A high-school inventor competes in a robot design competition at Javits Center in New York in 2014

Equally skilled children from lower income households are less likely to become inventors than their higher-income counterparts, according to a study published by the Equality of Opportunity project. Race and gender discrepancies were reported, as well. "These gaps don't seem to be about differences in ability to innovate — they seem directly related to environment," study author Raj Chetty told The Atlantic's Alana Semuels.

The bottom line: Lower income children, children of color, and female children aren't being encouraged to become inventors, according to the study authors. This means people who have the potential to innovate are entering other fields. And since innovation leads to economic growth, the gaps are harming the U.S. economy, they argue.

What they did: The researchers cross-referenced US patent applications from 1996-2014 with federal income tax returns, and used that data to trace inventors' life histories. All told, they looked at 1.2 million individuals.

What they found:

  • Children from lower income families are 10 times less likely to file a patent than children from high income families.
  • White children are 3 times more likely to file a patent than black children.
  • Children in lower-income neighborhoods are less likely to grow up around academics or inventors. Without those role models, the researchers say they're less likely to enter such fields.
  • Children are inspired by inventors who look like them. Girls were more likely to file patents if they grew up in an area with lots of female inventors, but not if they grew up in an area with male inventors.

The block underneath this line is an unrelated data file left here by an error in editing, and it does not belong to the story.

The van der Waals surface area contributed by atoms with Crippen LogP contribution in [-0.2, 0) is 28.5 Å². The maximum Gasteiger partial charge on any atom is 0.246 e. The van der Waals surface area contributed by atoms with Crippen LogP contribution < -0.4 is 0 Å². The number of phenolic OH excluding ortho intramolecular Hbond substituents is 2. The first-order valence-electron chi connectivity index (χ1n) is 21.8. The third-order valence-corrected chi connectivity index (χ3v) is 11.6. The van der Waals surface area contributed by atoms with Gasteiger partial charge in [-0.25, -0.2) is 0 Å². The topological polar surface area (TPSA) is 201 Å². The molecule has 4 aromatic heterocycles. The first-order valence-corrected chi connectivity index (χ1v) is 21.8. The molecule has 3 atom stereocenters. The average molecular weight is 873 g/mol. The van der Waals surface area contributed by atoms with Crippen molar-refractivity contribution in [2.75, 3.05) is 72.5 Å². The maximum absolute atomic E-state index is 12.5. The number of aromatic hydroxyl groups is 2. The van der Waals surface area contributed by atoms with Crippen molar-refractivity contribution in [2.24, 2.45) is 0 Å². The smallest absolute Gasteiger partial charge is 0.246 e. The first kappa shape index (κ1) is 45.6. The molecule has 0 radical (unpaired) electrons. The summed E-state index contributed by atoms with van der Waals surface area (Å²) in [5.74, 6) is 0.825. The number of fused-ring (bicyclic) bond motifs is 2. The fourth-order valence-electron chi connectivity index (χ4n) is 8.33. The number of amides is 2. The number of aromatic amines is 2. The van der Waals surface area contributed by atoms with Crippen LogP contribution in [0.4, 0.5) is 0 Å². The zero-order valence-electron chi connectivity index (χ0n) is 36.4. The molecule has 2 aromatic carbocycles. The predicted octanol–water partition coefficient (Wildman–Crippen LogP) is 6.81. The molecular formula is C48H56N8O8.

Go deeper

Louisville police declare state of emergency as Breonna Taylor decision looms

A demonstrator holds up a sign of Breonna Taylor during a protest in Louisville, Kentucky. Photo: Brandon Bell/Getty Images

The Louisville police chief declared in a memo obtained by news outlets a "state of emergency" for the department on Monday to prepare for Kentucky Attorney General Daniel Cameron's expected announcement on the Breonna Taylor case.

Of note: Louisville has witnessed more than 115 days of protests over the police killing of Taylor, an unarmed Black woman, with calls for all the officers involved to be charged.

Updated 1 hour ago - Politics & Policy

Coronavirus dashboard

Illustration: Sarah Grillo/Axios

  1. Global: Total confirmed cases as of 9 p.m. ET: 31,1833,800 — Total deaths: 962,793— Total recoveries: 21,348,410Map.
  2. U.S.: Total confirmed cases as of 9 p.m. ET: 6,833,800 — Total deaths: 199,818 — Total recoveries: 2,615,949 — Total tests: 95,841,281Map.
  3. Health: CDC says it mistakenly published guidance about COVID-19 spreading through air.
  4. Media: Conservative blogger who spread COVID-19 misinformation worked for Fauci's agency.
  5. Politics: House Democrats file legislation to fund government through Dec. 11.
  6. World: U.K. upgrades COVID alert level as Europe sees worrying rise in infections — "The Wake-Up Call" warns the West about the consequences of mishandling a pandemic.

Sen. Cory Gardner on vacant Supreme Court seat: "I will vote to confirm"

Photo: Alex Wong/Getty Images

Sen. Cory Gardner (R-Colo.) will vote to confirm President Trump's nominee to replace the late Ruth Bader Ginsburg, he announced in a statement Monday.

Why it matters: The development is a win for President Trump and Senate Majority Leader Mitch McConnell (R-Ky.). It should mean Republicans are all but assured to have enough support to hold hearings for Trump's potential nominee.

Get Axios AM in your inbox

Catch up on coronavirus stories and special reports, curated by Mike Allen everyday

Please enter a valid email.

Subscription failed
Thank you for subscribing!